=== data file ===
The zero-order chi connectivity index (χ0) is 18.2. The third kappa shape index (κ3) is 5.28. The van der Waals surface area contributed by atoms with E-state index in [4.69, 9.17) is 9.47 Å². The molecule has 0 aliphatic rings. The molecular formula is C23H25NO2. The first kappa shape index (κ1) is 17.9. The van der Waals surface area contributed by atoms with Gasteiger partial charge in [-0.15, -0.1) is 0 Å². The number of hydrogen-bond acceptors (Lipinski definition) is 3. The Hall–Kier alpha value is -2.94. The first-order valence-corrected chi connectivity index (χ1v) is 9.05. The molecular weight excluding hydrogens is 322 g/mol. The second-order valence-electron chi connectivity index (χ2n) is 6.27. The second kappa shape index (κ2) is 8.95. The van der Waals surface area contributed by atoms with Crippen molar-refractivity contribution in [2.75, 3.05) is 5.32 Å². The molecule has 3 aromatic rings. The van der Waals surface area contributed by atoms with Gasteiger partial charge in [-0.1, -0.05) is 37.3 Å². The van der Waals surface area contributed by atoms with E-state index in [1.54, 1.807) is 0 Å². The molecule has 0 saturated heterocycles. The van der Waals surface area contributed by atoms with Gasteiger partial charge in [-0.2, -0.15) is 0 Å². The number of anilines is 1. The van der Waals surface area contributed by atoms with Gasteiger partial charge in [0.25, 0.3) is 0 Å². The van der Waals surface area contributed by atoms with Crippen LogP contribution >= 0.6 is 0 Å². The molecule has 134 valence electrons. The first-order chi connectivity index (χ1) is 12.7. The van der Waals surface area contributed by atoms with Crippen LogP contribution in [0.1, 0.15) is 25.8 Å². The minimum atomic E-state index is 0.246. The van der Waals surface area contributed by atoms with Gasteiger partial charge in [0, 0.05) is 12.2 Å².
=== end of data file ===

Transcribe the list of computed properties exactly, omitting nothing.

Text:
The zero-order chi connectivity index (χ0) is 18.2. The third kappa shape index (κ3) is 5.28. The van der Waals surface area contributed by atoms with E-state index in [4.69, 9.17) is 9.47 Å². The molecule has 0 aliphatic rings. The molecular formula is C23H25NO2. The first kappa shape index (κ1) is 17.9. The van der Waals surface area contributed by atoms with Gasteiger partial charge in [-0.15, -0.1) is 0 Å². The number of hydrogen-bond acceptors (Lipinski definition) is 3. The Hall–Kier alpha value is -2.94. The first-order valence-corrected chi connectivity index (χ1v) is 9.05. The molecular weight excluding hydrogens is 322 g/mol. The second-order valence-electron chi connectivity index (χ2n) is 6.27. The second kappa shape index (κ2) is 8.95. The van der Waals surface area contributed by atoms with Crippen molar-refractivity contribution in [2.75, 3.05) is 5.32 Å². The molecule has 3 aromatic rings. The van der Waals surface area contributed by atoms with Gasteiger partial charge in [-0.1, -0.05) is 37.3 Å². The van der Waals surface area contributed by atoms with E-state index in [1.54, 1.807) is 0 Å². The molecule has 0 saturated heterocycles. The van der Waals surface area contributed by atoms with Gasteiger partial charge in [-0.2, -0.15) is 0 Å². The number of anilines is 1. The van der Waals surface area contributed by atoms with Gasteiger partial charge in [0.25, 0.3) is 0 Å². The van der Waals surface area contributed by atoms with Crippen LogP contribution >= 0.6 is 0 Å². The molecule has 134 valence electrons. The first-order chi connectivity index (χ1) is 12.7. The van der Waals surface area contributed by atoms with Crippen LogP contribution in [0.1, 0.15) is 25.8 Å². The minimum atomic E-state index is 0.246. The van der Waals surface area contributed by atoms with Gasteiger partial charge in [0, 0.05) is 12.2 Å².